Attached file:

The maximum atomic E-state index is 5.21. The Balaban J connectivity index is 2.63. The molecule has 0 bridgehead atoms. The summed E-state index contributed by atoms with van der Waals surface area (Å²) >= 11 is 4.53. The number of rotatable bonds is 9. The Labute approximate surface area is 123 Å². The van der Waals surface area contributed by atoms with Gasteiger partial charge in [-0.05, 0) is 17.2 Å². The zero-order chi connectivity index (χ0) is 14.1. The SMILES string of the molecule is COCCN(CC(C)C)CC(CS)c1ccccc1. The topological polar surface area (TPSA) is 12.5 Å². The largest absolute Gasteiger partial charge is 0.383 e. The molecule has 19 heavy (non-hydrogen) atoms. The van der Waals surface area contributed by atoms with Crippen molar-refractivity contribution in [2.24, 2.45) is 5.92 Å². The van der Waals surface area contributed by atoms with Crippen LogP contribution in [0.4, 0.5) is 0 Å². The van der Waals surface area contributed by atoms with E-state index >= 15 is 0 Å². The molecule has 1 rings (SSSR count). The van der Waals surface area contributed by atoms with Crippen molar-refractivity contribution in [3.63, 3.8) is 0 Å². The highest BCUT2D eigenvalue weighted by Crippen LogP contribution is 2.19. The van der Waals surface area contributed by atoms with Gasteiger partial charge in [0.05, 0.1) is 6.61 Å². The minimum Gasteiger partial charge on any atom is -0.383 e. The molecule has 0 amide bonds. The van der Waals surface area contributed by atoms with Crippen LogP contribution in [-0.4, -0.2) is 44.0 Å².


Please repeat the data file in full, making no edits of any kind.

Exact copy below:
The maximum atomic E-state index is 5.21. The Balaban J connectivity index is 2.63. The molecule has 0 bridgehead atoms. The summed E-state index contributed by atoms with van der Waals surface area (Å²) >= 11 is 4.53. The number of rotatable bonds is 9. The Labute approximate surface area is 123 Å². The van der Waals surface area contributed by atoms with Gasteiger partial charge in [-0.05, 0) is 17.2 Å². The zero-order chi connectivity index (χ0) is 14.1. The SMILES string of the molecule is COCCN(CC(C)C)CC(CS)c1ccccc1. The topological polar surface area (TPSA) is 12.5 Å². The largest absolute Gasteiger partial charge is 0.383 e. The molecule has 19 heavy (non-hydrogen) atoms. The van der Waals surface area contributed by atoms with Crippen molar-refractivity contribution in [2.24, 2.45) is 5.92 Å². The van der Waals surface area contributed by atoms with Crippen LogP contribution in [0.4, 0.5) is 0 Å². The van der Waals surface area contributed by atoms with E-state index >= 15 is 0 Å². The molecule has 1 rings (SSSR count). The van der Waals surface area contributed by atoms with Crippen molar-refractivity contribution in [3.63, 3.8) is 0 Å². The highest BCUT2D eigenvalue weighted by Crippen LogP contribution is 2.19. The van der Waals surface area contributed by atoms with Gasteiger partial charge in [0.05, 0.1) is 6.61 Å². The minimum Gasteiger partial charge on any atom is -0.383 e. The molecule has 0 amide bonds. The van der Waals surface area contributed by atoms with Crippen LogP contribution in [-0.4, -0.2) is 44.0 Å².